As a young black woman who grew up in a working-class home, the finance industry has always felt intimidating. When I was 9-years-old, my best friend and I would hold jumble sales in her front garden and I loved going to the local car boot sale on a Sunday morning to sell items that my parents and I no longer needed. Exchanging cash gave me a buzz. However Maths was my weakest subject in high school and we were never taught about how to manage money, let alone invest. I never saw a black face behind the counter in a bank and I remember once returning to my home country of South Africa after apartheid and how my mum made a big deal about seeing a black bank manager there.
So, as you can imagine, I quickly realised that this wasn’t a space for someone like me and going into employment meant that I never felt confident asking for a pay rise, as I didn’t have any negotiating skills.
Girls That Invest by Simran Kaur is a guide to financial independence through shares and stocks. It’s the book that young me should’ve had access to in high school and when I started out in paid employment. New-Zealand born Simran is a financial columnist, international TEDx speaker, and founded Girls That Invest, a financial podcast aimed at increasing financial literacy for women and minorities across the world.
Simran’s aim is to educate women well enough for them to gain financial freedom and independence. A family member recently said to me “Women should have their own money” and she is right. So many women stay trapped in relationships or careers that they hate because staying where they are is more comfortable financially.
Simran tells her story of growing up as a child who was inquisitive about stocks and shares while telling herself that she wasn’t good with numbers or that it could never be for her as that industry was for rich men in expensive suits. The mainstream media has always portrayed the trading floor as being full of middle-aged white men with the only visible women being attractive PAs or girlfriends/mistresses.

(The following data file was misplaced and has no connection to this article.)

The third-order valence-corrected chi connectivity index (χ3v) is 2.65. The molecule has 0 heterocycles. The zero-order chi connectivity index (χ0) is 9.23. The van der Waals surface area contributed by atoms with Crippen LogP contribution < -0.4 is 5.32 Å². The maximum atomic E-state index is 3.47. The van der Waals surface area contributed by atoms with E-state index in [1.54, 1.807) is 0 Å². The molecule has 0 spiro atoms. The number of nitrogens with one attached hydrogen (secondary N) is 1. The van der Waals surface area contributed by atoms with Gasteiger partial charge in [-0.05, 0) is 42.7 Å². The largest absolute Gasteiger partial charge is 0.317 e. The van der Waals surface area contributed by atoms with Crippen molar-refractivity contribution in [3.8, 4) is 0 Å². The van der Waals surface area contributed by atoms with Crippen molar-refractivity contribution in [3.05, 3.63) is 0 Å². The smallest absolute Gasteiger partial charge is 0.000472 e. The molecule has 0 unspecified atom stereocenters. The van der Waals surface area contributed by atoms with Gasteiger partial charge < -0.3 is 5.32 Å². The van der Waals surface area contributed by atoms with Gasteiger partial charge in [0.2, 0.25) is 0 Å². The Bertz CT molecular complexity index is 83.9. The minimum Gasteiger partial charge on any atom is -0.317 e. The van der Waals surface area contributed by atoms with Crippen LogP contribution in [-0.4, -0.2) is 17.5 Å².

What I loved about this book is that Simran digs deep into the root of why women, especially minorities, have never felt welcome in the financial industry. We learn about how, in the 1700s in the US and UK, husbands had complete control of any property a woman brought into the marriage, and even as recently as the 1950s, women in India weren’t allowed to control property. Up until the 1960s and 1970s, women weren’t able to open up a bank account. In all honesty, even now, women are still trying to find their feet in a space reserved for men.
A topic which Simran discusses is the shame around talking about money. Women are seen as arrogant or crass when we talk about money, whereas men are celebrated and told that they are motivating others, they are encouraged to ask for pay rises and are encouraged to invest. Money mindset is a popular topic in the mindset coaching industry that I am in and all too often I see female coaches being picked apart on social media for talking about how to increase wealth and achieve £5-10k months, whereas male coaches don’t get the same level of criticism.
In Simran’s words, when we stay silent about money, we make it harder for women and minorities to be paid more and even how to negotiate
I loved the layout of this guide. It is broken down into various sections with my favourites below.
Part 1: Why become an investor. The guide to inflation is helpful, as are the various role-play-style examples. There are also graphs which are helpful for visual learners like myself. There is also an actionable steps section which journal-style prompts which has been for me in terms of reflecting on why financial security is important to me. With the cost of living going up this is a good way to feel more in control of your personal finances.
Part 5: What’s your type (of investment)? This covers different styles of investments, including stocks/shares and index funds and goes into detail on each.
Part 8: The Ethical Investor. This was my favourite section. I joined Starling bank a few years ago for ethical reasons, but I’ll be honest, that is as far as I’ve gone when it comes to ethical banking, so I enjoyed this particular guide and this is something I will use going forward in my ethical banking journey.
Simran has written a really great guide which doesn’t use too many fancy jargons. I found it simple to follow even with my limited experience of the finance industry. The risk profile towards the end of the guide is helpful and the guide overall has made me realise that I’m not bad with numbers at all. I, just as many other women have never had access to financial literacy or education.